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This is probably going to show up my ignorance big time... (It will also probably show my bias...)
Could you guys tell me why there is such a strong sentiment against frames. (It seems that many posts asking for help with frames start off with an apology, such as 'I inherited this site and need to do maintenance...'.)
Just as a primer, here are the issues I can see:
Disadvantages of using frames (for navigation, say):
Disadvantages of using alternatives to frames:
PS. Apologies if this is posted to the wrong forum. I couldn't figure which would be the best, so in the end I decided to post to the forum which would most likely have the strongest opinions.
I'll share my experience with "flattening" two framed sites, one with no content or graphic changes. I expected better search engine listings, and that happened. So I expected more traffic and slightly more repeat traffic because of bookmarking, and that happened.
But here was the big surprise. I watch a stickiness statistic for my clients - pageviews per unique. I thought this would naturally go down a bit, because I wasn't loading three pages into a frameset for one single page view.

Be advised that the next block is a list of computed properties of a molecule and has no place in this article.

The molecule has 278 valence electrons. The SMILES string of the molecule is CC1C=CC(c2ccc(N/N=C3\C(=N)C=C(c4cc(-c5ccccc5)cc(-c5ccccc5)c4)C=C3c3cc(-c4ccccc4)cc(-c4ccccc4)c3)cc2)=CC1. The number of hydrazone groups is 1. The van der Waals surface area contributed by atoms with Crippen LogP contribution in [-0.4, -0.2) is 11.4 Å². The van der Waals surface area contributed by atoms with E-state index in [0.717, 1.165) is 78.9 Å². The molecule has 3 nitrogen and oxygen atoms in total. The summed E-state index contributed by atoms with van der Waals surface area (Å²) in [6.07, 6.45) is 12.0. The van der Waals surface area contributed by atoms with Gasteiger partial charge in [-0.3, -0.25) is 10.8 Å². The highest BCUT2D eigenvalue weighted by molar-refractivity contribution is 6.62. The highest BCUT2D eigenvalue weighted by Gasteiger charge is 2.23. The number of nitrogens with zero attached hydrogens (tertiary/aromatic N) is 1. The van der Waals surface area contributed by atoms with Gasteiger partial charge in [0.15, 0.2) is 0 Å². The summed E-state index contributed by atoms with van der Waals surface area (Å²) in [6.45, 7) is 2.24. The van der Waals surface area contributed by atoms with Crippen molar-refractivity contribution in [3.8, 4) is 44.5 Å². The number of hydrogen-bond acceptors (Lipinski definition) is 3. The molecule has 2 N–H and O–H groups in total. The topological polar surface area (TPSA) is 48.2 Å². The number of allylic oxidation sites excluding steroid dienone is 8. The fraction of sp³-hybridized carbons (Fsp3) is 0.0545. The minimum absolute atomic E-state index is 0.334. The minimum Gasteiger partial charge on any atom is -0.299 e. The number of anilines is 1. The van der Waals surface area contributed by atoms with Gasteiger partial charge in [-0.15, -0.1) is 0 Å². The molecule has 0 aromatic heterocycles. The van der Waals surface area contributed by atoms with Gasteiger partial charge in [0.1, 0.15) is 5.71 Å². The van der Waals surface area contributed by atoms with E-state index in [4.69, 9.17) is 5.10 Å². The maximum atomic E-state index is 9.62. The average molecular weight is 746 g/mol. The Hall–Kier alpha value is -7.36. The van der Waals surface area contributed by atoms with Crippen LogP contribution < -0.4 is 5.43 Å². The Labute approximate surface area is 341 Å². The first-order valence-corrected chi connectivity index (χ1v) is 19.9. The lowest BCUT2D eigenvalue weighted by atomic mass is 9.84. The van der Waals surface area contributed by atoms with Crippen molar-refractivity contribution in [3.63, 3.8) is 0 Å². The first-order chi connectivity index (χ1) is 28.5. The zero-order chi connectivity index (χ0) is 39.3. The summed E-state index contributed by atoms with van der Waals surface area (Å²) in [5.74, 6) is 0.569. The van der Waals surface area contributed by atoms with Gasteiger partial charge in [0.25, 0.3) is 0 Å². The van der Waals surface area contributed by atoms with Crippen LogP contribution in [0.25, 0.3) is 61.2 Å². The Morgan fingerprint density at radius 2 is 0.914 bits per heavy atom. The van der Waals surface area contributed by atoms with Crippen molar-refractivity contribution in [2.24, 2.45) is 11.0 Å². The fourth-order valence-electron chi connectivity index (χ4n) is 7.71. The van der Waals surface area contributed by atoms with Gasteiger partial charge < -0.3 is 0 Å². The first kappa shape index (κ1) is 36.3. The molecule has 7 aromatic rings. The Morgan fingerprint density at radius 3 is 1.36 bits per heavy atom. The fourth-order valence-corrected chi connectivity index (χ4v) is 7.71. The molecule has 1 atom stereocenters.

But in both cases, pageviews per unique nearly doubled. That amazed me, but the stat held up, week after week.
I now believe that only some people really "get" what frames are all about - especially the more technically minded, left-brain types. For a significant percentage of the population framesets are a mind boggle. Frames are just too much of departure from the normal paradigm of a web page for these users to feel comfortable.
I've since had the joy of introducing my 82 year old (and very right brained) mother to the web, and I saw this phenomenon in spades.
To be even handed here, I've never tested a frame site that has all the protective bells and whistles that you outlined so well. And that might make a difference. But it's also a lot of work.
So for my work, I go the "easy" way and stay with flat HTML pages. Nearly double on pageviews per unique convinced me that no matter how much I may appreciate frames, there is a significant group who never will.
In one case, several websites share a very large set of calendars. The data for the calendars is created without navigation and then each website frames it (or iframes it) surrounded by their own navigation.
This page is one of the highest traffic pages on the main website, so we know that it's working. But it's also a frequent exit page - hard to tell if that's because of the frames or if that's because of people having one single purpose when they come to it.
A similar use involves some software support FAQs that are used by multiple sites. So I do feel that there are some uses for frames, but I'm quite wary, because I've always seen business increase when frames are eliminated.